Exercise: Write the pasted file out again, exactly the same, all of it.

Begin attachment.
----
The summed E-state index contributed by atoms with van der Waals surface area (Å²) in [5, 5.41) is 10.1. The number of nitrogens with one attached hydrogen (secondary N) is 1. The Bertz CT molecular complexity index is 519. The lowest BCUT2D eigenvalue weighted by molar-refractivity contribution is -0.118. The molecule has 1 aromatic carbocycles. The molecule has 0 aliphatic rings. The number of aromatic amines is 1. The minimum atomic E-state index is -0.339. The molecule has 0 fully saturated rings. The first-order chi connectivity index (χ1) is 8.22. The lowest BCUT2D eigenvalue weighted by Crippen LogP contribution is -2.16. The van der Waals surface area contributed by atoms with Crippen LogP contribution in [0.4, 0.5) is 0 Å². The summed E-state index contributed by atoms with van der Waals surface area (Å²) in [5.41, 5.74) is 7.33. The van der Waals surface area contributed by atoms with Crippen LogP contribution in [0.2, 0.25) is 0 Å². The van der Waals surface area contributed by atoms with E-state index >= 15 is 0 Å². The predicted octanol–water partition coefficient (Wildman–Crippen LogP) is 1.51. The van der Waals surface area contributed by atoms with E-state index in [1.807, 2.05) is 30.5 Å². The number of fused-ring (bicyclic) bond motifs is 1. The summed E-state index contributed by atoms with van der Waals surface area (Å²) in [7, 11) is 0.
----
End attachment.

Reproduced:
The summed E-state index contributed by atoms with van der Waals surface area (Å²) in [5, 5.41) is 10.1. The number of nitrogens with one attached hydrogen (secondary N) is 1. The Bertz CT molecular complexity index is 519. The lowest BCUT2D eigenvalue weighted by molar-refractivity contribution is -0.118. The molecule has 1 aromatic carbocycles. The molecule has 0 aliphatic rings. The number of aromatic amines is 1. The minimum atomic E-state index is -0.339. The molecule has 0 fully saturated rings. The first-order chi connectivity index (χ1) is 8.22. The lowest BCUT2D eigenvalue weighted by Crippen LogP contribution is -2.16. The van der Waals surface area contributed by atoms with Crippen LogP contribution in [0.4, 0.5) is 0 Å². The summed E-state index contributed by atoms with van der Waals surface area (Å²) in [5.41, 5.74) is 7.33. The van der Waals surface area contributed by atoms with Crippen LogP contribution in [0.2, 0.25) is 0 Å². The van der Waals surface area contributed by atoms with E-state index >= 15 is 0 Å². The predicted octanol–water partition coefficient (Wildman–Crippen LogP) is 1.51. The van der Waals surface area contributed by atoms with E-state index in [1.807, 2.05) is 30.5 Å². The number of fused-ring (bicyclic) bond motifs is 1. The summed E-state index contributed by atoms with van der Waals surface area (Å²) in [7, 11) is 0.